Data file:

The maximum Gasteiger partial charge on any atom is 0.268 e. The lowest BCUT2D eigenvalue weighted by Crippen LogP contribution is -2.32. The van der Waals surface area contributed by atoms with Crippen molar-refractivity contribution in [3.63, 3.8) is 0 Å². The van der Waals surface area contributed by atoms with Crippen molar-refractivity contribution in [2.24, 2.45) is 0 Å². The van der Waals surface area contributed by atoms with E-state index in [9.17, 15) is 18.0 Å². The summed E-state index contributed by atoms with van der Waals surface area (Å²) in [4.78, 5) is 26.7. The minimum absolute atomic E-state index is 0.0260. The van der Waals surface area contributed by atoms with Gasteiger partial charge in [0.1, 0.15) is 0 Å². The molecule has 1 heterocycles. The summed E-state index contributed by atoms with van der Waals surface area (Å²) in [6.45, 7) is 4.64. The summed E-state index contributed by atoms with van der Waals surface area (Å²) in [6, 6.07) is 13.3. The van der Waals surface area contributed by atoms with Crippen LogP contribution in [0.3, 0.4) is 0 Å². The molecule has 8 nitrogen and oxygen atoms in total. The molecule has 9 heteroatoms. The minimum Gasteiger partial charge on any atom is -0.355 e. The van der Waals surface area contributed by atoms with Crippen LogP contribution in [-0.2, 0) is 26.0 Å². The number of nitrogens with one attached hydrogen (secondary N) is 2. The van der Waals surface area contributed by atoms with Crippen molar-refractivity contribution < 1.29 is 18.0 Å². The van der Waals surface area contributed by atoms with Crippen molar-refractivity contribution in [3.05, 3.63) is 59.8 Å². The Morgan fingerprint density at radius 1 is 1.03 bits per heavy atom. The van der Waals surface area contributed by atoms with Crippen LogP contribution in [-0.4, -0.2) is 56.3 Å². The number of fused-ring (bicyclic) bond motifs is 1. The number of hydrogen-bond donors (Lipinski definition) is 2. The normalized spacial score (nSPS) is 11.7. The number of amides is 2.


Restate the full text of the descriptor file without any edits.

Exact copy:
The maximum Gasteiger partial charge on any atom is 0.268 e. The lowest BCUT2D eigenvalue weighted by Crippen LogP contribution is -2.32. The van der Waals surface area contributed by atoms with Crippen molar-refractivity contribution in [3.63, 3.8) is 0 Å². The van der Waals surface area contributed by atoms with Crippen molar-refractivity contribution in [2.24, 2.45) is 0 Å². The van der Waals surface area contributed by atoms with E-state index in [9.17, 15) is 18.0 Å². The summed E-state index contributed by atoms with van der Waals surface area (Å²) in [4.78, 5) is 26.7. The minimum absolute atomic E-state index is 0.0260. The van der Waals surface area contributed by atoms with Gasteiger partial charge in [0.1, 0.15) is 0 Å². The molecule has 1 heterocycles. The summed E-state index contributed by atoms with van der Waals surface area (Å²) in [6.45, 7) is 4.64. The summed E-state index contributed by atoms with van der Waals surface area (Å²) in [6, 6.07) is 13.3. The van der Waals surface area contributed by atoms with Crippen LogP contribution in [0.3, 0.4) is 0 Å². The molecule has 8 nitrogen and oxygen atoms in total. The molecule has 9 heteroatoms. The minimum Gasteiger partial charge on any atom is -0.355 e. The van der Waals surface area contributed by atoms with Crippen LogP contribution in [-0.2, 0) is 26.0 Å². The number of nitrogens with one attached hydrogen (secondary N) is 2. The van der Waals surface area contributed by atoms with Crippen molar-refractivity contribution < 1.29 is 18.0 Å². The van der Waals surface area contributed by atoms with Crippen molar-refractivity contribution in [3.05, 3.63) is 59.8 Å². The Morgan fingerprint density at radius 1 is 1.03 bits per heavy atom. The van der Waals surface area contributed by atoms with Crippen LogP contribution in [-0.4, -0.2) is 56.3 Å². The number of fused-ring (bicyclic) bond motifs is 1. The number of hydrogen-bond donors (Lipinski definition) is 2. The normalized spacial score (nSPS) is 11.7. The number of amides is 2.